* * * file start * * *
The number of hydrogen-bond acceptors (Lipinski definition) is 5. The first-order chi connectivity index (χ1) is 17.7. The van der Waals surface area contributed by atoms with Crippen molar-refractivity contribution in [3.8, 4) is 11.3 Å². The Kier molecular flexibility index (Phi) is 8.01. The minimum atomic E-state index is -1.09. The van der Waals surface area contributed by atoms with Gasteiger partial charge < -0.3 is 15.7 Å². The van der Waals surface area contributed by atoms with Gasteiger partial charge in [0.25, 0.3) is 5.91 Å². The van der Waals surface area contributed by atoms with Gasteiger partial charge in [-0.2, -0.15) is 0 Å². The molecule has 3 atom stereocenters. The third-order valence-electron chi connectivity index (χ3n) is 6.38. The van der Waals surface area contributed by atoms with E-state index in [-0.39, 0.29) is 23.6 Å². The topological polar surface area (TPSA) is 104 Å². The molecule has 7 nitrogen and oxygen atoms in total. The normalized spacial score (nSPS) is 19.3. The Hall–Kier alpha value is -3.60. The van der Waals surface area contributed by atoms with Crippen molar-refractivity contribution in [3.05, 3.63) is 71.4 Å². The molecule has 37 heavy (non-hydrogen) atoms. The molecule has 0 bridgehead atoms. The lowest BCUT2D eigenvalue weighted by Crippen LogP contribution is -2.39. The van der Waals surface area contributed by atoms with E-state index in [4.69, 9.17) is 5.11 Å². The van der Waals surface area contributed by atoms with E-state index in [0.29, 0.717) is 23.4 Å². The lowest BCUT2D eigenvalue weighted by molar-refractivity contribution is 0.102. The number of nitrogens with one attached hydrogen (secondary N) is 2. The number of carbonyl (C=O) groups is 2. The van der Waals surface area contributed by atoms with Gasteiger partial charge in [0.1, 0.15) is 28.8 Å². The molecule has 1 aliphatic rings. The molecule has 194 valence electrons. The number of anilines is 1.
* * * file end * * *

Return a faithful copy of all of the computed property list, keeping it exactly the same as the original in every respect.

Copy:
The number of hydrogen-bond acceptors (Lipinski definition) is 5. The first-order chi connectivity index (χ1) is 17.7. The van der Waals surface area contributed by atoms with Crippen molar-refractivity contribution in [3.8, 4) is 11.3 Å². The Kier molecular flexibility index (Phi) is 8.01. The minimum atomic E-state index is -1.09. The van der Waals surface area contributed by atoms with Gasteiger partial charge < -0.3 is 15.7 Å². The van der Waals surface area contributed by atoms with Gasteiger partial charge in [0.25, 0.3) is 5.91 Å². The van der Waals surface area contributed by atoms with Gasteiger partial charge in [-0.2, -0.15) is 0 Å². The molecule has 3 atom stereocenters. The third-order valence-electron chi connectivity index (χ3n) is 6.38. The van der Waals surface area contributed by atoms with E-state index in [-0.39, 0.29) is 23.6 Å². The topological polar surface area (TPSA) is 104 Å². The molecule has 7 nitrogen and oxygen atoms in total. The normalized spacial score (nSPS) is 19.3. The Hall–Kier alpha value is -3.60. The van der Waals surface area contributed by atoms with Crippen molar-refractivity contribution in [3.05, 3.63) is 71.4 Å². The molecule has 37 heavy (non-hydrogen) atoms. The molecule has 0 bridgehead atoms. The lowest BCUT2D eigenvalue weighted by Crippen LogP contribution is -2.39. The van der Waals surface area contributed by atoms with E-state index in [4.69, 9.17) is 5.11 Å². The van der Waals surface area contributed by atoms with E-state index in [0.29, 0.717) is 23.4 Å². The lowest BCUT2D eigenvalue weighted by molar-refractivity contribution is 0.102. The number of nitrogens with one attached hydrogen (secondary N) is 2. The number of carbonyl (C=O) groups is 2. The van der Waals surface area contributed by atoms with Gasteiger partial charge in [0.1, 0.15) is 28.8 Å². The molecule has 1 aliphatic rings. The molecule has 194 valence electrons. The number of anilines is 1.